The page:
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Who's Afraid Of Public Insurance? Who's Afraid Of Public Insurance?

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Who's Afraid Of Public Insurance?

Health Care Consumers Give Medicare Higher Marks Than Private Plans

Americans "are deathly afraid that a government takeover will lower their quality of care." So writes Republican pollster Frank Luntz in a widely circulated set of talking points on how to stop a "government takeover" of health care.

Yet in summing up recent survey results, the Washington Post's Ceci Connolly and Jon Cohen write that poll questions "that equate the public option approach with the popular, patient-friendly Medicare system tend to get high approval, as do ones that emphasize the prospect of more choices."

Read more from Mark Blumenthal on Medicare polling at

Indeed, the latest ABC News/Washington Post poll found 62 percent of Americans expressing support for "having the government create a new health insurance plan to compete with private health insurance plans." Other pollsters describing the public option as "government administered" and "similar to Medicare" gauged even more positive reactions: 67 percent in a Kaiser Family Foundation poll in April and 72 percent in the most recent CBS News/New York Times poll.

So if Americans live in fear of government intrusion into health care, why does likening the public option to Medicare make reform more popular?

Consider some results obtained by the same Kaiser tracking poll. When asked how much they trust various health care players "to put your interests above their own," respondents rank doctors (78 percent trust "a lot" or "some") and nurses (74 percent) at the top of the list.


Among those insured through Medicare, however, "the Medicare program" (68 percent) scores nearly as high. Among those with private insurance, "your health insurance company" earns much less trust (48 percent).

Perhaps that result is just about perceptions of corporate interests and not about patient experience?

We can test that question with data from a set of surveys known as the Consumer Assessment of Healthcare Providers and Systems. CAHPS is an initiative of the Department of Health and Human Services that developed a standardized survey questionnaire used by virtually all health insurance plans -- public and private -- to assess patient satisfaction. Most private insurers use the CAHPS questionnaire and disclose the data to the National Committee for Quality Assurance in order to receive their accreditation. So thanks to CAHPS, we have a massive collection of data comparisons of how patients experience and rate Medicare, Medicaid and private insurance.


Those comparisons show the depth of Medicare's popularity. According to a national CAHPS survey conducted by the Centers for Medicare and Medicaid Services in 2007, 56 percent of enrollees in traditional fee-for-service Medicare give their "health plan" a rating of 9 or 10 on a 0-10 scale. Similarly, 60 percent of seniors enrolled in Medicare Managed Care rated their plans a 9 or 10. But according to the CAHPS surveys compiled by HHS, only 40 percent of Americans enrolled in private health insurance gave their plans a 9 or 10 rating.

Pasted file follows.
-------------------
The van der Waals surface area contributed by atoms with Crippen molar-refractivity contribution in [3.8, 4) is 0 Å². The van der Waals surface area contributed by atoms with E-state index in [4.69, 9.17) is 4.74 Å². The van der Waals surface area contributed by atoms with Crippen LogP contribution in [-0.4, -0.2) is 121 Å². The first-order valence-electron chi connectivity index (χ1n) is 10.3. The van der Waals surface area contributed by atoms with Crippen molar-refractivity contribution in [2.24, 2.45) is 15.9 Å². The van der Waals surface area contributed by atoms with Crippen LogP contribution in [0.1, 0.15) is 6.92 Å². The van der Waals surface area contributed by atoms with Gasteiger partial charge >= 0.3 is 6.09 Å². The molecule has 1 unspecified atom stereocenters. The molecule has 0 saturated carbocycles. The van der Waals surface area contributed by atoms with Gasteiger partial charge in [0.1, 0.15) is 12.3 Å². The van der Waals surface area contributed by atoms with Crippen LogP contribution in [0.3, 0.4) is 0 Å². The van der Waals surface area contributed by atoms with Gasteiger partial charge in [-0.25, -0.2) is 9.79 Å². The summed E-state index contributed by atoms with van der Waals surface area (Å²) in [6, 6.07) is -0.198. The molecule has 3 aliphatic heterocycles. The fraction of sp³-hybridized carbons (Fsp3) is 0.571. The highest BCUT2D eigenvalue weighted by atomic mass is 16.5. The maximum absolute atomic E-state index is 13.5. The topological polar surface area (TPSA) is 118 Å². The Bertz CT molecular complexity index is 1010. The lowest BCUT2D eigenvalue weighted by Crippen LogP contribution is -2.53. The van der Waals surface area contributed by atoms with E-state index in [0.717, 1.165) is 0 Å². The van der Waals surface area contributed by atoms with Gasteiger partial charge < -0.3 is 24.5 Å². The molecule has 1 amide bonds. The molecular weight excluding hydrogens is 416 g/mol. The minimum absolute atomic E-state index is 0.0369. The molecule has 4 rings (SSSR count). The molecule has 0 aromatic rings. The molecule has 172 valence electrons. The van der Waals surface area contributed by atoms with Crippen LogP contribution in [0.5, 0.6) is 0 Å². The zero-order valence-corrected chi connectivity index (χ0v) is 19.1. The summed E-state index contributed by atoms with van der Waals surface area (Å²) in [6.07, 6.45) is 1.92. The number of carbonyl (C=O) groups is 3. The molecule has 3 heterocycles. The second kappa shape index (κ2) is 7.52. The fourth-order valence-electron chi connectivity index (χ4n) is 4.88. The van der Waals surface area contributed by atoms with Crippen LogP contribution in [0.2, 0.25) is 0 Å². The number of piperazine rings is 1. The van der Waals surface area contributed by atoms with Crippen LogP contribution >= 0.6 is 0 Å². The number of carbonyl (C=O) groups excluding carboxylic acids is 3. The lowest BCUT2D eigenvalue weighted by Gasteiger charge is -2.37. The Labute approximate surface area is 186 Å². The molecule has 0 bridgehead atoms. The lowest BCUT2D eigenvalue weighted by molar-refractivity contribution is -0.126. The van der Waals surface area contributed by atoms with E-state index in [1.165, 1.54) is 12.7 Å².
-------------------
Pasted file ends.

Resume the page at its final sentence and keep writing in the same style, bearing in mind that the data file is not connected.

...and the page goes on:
More importantly, the higher scores for Medicare are based on perceptions of better access to care. More than two thirds (70 percent) of traditional Medicare enrollees say they "always" get access to needed care (appointments with specialists or other necessary tests and treatment), compared with 63 percent in Medicare managed care plans and only 51 percent of those with private insurance.

So let's come back to recent poll results on the "public option." Both the ABC/Post and Kaiser surveys found that while Americans react favorably to the basic concept of a public option, they are easily swayed by arguments about having an unfair advantage against private plans or being the "first step toward single-payer, government-run health care." On the latter argument, the Kaiser survey moved support from a 67-to-29 percent majority favoring the public option to a 41-to-50 percent margin opposing it.

If the Medicare experience is so positive, why are people so easily talked out of expanding on it?

First, younger Americans not enrolled in Medicare do not share the enthusiasm of seniors for the program. Six years ago, the Kaiser Foundation asked a national sample of adults to rate the Medicare program. Medicare was hugely popular among those aged 65 or greater. Eighty percent rated Medicare favorably. Similarly, more than half of seniors (62 percent) considered Medicare "well run" compared to only 28 percent willing to say the same of "private health plans such as PPOs and HMOs that people get through their jobs."

Those under 65, however, had very different views. Only 45 percent rated Medicare favorably. Only 36 percent considered it well run, as compared to 47 percent who said the same about private health plans. While 73 percent of those over 65 said Medicare allowed patients to choose any doctor, only 28 percent of those under 65 agreed.

Second, the older Americans who like Medicare see little to gain from the public option since they like the coverage they have now. Democratic pollster Stanley Greenberg finds "little support among seniors" for reform. A recent survey conducted by Greenberg's Democracy Corps found a narrow plurality among all voters favoring "President Obama's plan to change the health care system" (43 percent to 38 percent), but net opposition among seniors (34 percent to 50 percent).

So, the Americans experienced with "government-run" health insurance like what they have and don't want to change it, and younger Americans enthusiastic for change don't know what they're missing.

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